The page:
Forest Service large fire area burned and suppression expenditure trends, 1970-2002
Document Type: Journal Article
Author(s): David E. Calkin; Krista M. Gebert; J. Greg Jones; Ronald P. Neilson
Publication Year: 2005

Cataloging Information

  • catastrophic fires
  • climatology
  • drought
  • ecosystem dynamics
  • fine fuels
  • fire adaptations
  • fire damage (property)
  • fire frequency
  • fire intensity
  • fire management
  • fire management planning
  • fire regimes
  • fire size
  • fire suppression
  • Foehn winds
  • Forest Service suppression expenditure trends
  • fuel accumulation
  • fuel loading
  • PDSI - Palmer Drought Severity Index
  • season of fire
  • spot fires
  • suppression
  • US Forest Service
  • wildfires
  • wildland fire
Record Maintained By:
Record Last Modified: June 1, 2018
FRAMES Record Number: 3722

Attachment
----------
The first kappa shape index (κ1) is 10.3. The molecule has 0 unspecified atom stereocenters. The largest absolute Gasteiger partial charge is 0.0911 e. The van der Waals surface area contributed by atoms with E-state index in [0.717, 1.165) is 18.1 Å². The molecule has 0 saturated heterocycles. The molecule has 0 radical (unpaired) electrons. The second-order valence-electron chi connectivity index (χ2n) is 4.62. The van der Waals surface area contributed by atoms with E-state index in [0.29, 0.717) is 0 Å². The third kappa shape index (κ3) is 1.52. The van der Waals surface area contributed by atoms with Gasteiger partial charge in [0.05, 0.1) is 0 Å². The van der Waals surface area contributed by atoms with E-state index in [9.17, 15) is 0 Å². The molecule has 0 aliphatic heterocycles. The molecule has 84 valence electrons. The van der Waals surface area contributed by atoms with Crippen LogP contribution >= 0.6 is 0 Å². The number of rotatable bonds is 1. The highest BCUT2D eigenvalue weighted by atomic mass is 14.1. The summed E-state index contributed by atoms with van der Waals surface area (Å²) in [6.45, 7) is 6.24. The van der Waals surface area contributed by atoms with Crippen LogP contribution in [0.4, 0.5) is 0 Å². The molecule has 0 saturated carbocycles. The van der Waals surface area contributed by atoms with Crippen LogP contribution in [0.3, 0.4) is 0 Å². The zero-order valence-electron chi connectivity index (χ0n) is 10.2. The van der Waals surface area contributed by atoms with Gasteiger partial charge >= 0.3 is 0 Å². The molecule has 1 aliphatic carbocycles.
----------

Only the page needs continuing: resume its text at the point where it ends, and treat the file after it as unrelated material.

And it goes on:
Tall Timbers Record Number: 18264
TTRS Location Status: In-file
TTRS Call Number: Journals-J
TTRS Abstract Status: Okay, Fair use, Reproduced by permission

This bibliographic record was either created or modified by the Tall Timbers Research Station and Land Conservancy and is provided without charge to promote research and education in Fire Ecology. The E.V. Komarek Fire Ecology Database is the intellectual property of the Tall Timbers Research Station and Land Conservancy.


Extreme fire seasons in recent years and associated high suppression expenditures have brought about a chorus of calls for reform of federal firefighting structure and policy. Given the political nature of the topic, a critical review of past trends in area burned, size of fires, and suppression expenditures is warranted. We examined data relating to emergency wildland fire suppression expenditures, number of fires, and acres burned and developed statistical models to estimate area burned using drought indices for the USDA Forest Service from 1970-2002.

Online Link(s):
Calkin, David E.; Gebert, Krista M.; Jones, J. Greg; Neilson, Ronald P. 2005. Forest Service large fire area burned and suppression expenditure trends, 1970-2002. Journal of Forestry 103(4):179-183.